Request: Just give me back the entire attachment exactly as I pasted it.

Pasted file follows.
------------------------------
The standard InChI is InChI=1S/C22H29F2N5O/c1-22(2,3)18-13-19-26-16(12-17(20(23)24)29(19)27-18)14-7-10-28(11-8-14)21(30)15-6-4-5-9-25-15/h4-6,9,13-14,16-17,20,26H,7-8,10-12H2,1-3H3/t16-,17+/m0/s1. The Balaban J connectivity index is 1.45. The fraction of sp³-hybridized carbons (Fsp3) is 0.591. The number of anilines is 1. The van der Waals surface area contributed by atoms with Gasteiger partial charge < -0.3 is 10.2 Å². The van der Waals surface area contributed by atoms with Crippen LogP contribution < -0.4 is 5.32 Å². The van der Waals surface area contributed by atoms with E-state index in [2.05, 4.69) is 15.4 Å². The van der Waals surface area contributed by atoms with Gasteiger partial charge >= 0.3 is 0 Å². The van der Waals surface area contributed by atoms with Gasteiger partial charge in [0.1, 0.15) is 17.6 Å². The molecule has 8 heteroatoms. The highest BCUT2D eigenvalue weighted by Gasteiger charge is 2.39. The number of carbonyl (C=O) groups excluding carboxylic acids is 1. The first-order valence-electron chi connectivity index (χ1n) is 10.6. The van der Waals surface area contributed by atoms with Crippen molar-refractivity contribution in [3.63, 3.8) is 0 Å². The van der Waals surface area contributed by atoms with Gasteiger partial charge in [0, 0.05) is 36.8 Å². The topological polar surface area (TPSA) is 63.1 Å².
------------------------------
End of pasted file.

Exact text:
The standard InChI is InChI=1S/C22H29F2N5O/c1-22(2,3)18-13-19-26-16(12-17(20(23)24)29(19)27-18)14-7-10-28(11-8-14)21(30)15-6-4-5-9-25-15/h4-6,9,13-14,16-17,20,26H,7-8,10-12H2,1-3H3/t16-,17+/m0/s1. The Balaban J connectivity index is 1.45. The fraction of sp³-hybridized carbons (Fsp3) is 0.591. The number of anilines is 1. The van der Waals surface area contributed by atoms with Gasteiger partial charge < -0.3 is 10.2 Å². The van der Waals surface area contributed by atoms with Crippen LogP contribution < -0.4 is 5.32 Å². The van der Waals surface area contributed by atoms with E-state index in [2.05, 4.69) is 15.4 Å². The van der Waals surface area contributed by atoms with Gasteiger partial charge >= 0.3 is 0 Å². The van der Waals surface area contributed by atoms with Gasteiger partial charge in [0.1, 0.15) is 17.6 Å². The molecule has 8 heteroatoms. The highest BCUT2D eigenvalue weighted by Gasteiger charge is 2.39. The number of carbonyl (C=O) groups excluding carboxylic acids is 1. The first-order valence-electron chi connectivity index (χ1n) is 10.6. The van der Waals surface area contributed by atoms with Crippen molar-refractivity contribution in [3.63, 3.8) is 0 Å². The van der Waals surface area contributed by atoms with Gasteiger partial charge in [0, 0.05) is 36.8 Å². The topological polar surface area (TPSA) is 63.1 Å².